Monday, December 14, 2009

10 Zeitgeist Films from the Last Decade

These are ten flicks that you want to put in a time capsule to help archeologists better understand the decade we lived in. Most are exceptional (with one notable exception) and really tap into what it was like to be alive during the turn of the century.

The Jason Bourne Trilogy (2002-7)
He's not a ladies man. He doesn't have an arsenal of witty one-liners at his disposal. James Bond he is not, but that's not what we want from our super-spies these days (and it's no accident that when Daniel Craig took over as Bond he felt more like Bourne than Sean Connery). The editing in these films kicks as much ass as the action sequences.

Borat: Cultural Learnings of America for Make Benefit Glorious Nation of Kazakhstan (2006)
Here's a question: is the misogynistic, homophobic, antisemitic Borat Sagdiyev merely a stranger in a strange land or is he the personification of how the rest of the world views the "ugly American" let loose in the "US and A"?

Twilight (2008)
Don't laugh: "Twilight" is actually a very well made movie that does something most films should try to do more of: isolate and examine a single human emotion, in this case teenage angst, and then layer every aspect of the project with details that accentuate the primary theme.

300 (2006)
During a decade where the "Clash of Civilizations" between Islam and the West dominated the news, it should be no surprise that one of the most ancient stories about this conflict should be re-told in contemporary way.

Saved! (2004)
In truth this is kind of a compromise picture. There can be little denying the enormous influence evangelicalism had on the decade and "Saved!" highlighted the best and worst aspects of that time in power.

The Saw Franchise (2004-present)
I have to admit to never having sat through more than just a few scenes of any of the now 6 Saw films, but it's hard to deny to the franchise that invented the incredibly lucrative "torture porn" genre does not have a place at the table during the now decade long discussion Americans have had over Guantanamo Bay.

An Inconvenient Truth (2006)
From a strictly filmic standpoint, this movie has "why bother?" written all over it: a lecture (boring) about science (double boring) given by Al Gore, a man who spent the better part of the last two decades being mocked as the most boring man alive. Yet Gore's clinical delivery only adds authority to the film's central disaster movie narrative.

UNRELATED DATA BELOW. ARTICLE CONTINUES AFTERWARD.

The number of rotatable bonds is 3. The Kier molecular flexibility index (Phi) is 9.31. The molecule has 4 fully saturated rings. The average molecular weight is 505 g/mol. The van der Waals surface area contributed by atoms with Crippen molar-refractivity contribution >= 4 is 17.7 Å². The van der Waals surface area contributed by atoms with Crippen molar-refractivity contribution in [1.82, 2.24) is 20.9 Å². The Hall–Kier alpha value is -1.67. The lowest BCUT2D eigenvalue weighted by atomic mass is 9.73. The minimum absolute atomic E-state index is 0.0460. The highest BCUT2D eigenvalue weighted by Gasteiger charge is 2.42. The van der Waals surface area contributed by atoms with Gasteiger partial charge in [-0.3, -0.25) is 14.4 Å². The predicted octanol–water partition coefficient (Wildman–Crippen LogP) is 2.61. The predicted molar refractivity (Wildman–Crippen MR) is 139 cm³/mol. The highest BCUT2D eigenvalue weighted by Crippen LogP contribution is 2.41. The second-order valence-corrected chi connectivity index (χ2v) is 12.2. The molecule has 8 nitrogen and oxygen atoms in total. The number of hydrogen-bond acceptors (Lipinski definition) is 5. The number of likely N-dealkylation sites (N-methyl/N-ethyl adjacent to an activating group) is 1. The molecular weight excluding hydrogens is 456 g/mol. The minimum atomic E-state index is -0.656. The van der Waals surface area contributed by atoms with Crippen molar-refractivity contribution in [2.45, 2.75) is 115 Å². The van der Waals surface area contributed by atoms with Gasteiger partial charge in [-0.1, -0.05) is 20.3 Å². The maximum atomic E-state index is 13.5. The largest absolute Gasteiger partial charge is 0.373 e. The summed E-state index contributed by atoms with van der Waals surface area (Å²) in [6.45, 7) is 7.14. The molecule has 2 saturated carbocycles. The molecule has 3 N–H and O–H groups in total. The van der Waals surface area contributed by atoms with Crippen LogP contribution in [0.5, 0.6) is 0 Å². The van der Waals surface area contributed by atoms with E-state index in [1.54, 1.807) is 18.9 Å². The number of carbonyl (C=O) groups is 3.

There are also long term promotional effects of the film to consider. Right now, anyone running for President has to "write a book," but somewhere down the line they will also have to "make a movie," something most candidates have been reticent to do since Triumph of the Will . The formula is remarkably simple: find a problem, demonstrate a command of it's complexities, offer solutions and then run the candidate's personal story parallel to the policy narrative. Get used to seeing more pictures like it.

Harold & Kumar Go to White Castle (2004)
If the only movie you saw on race relations in America was Paul Haggis' "Crash" you might be under the impression that we're a nation of bigots incapable of living in the melting pot. The truth isn't nearly that bad, but much more complicated. H&K does nothing better than playing with the absurdity of stereotypes during a time of exploding diversity.

Cloverfield (2008)
I'm kind of surprised there weren't more brazenly 9/11 movies like Cloverfield and Spielberg's remake of War of the Worlds: a mysterious, unexplained monster suddenly starts "terrorizing" New York City and a gang of yuppie/hipster hybrids taken with the decade's obsession of capturing every moment of their lives on some kind of digital device struggle to stay alive.

Avatar (2009)
Nope, we haven't seen it yet, but we're going to take the leap of faith on this one based the premise and Cameron's track record. Yes, it's Dances with Smurfs, but in another respect it's a metaphor for an activity people engage in everyday: how many online avatars do you operate? We increasingly live in two worlds -- one virtual, the other real. Cameron is obviously tapping into this phenomenon with his storyline, which also parallels the immersion effect that his new technology will apparently have on the audience.

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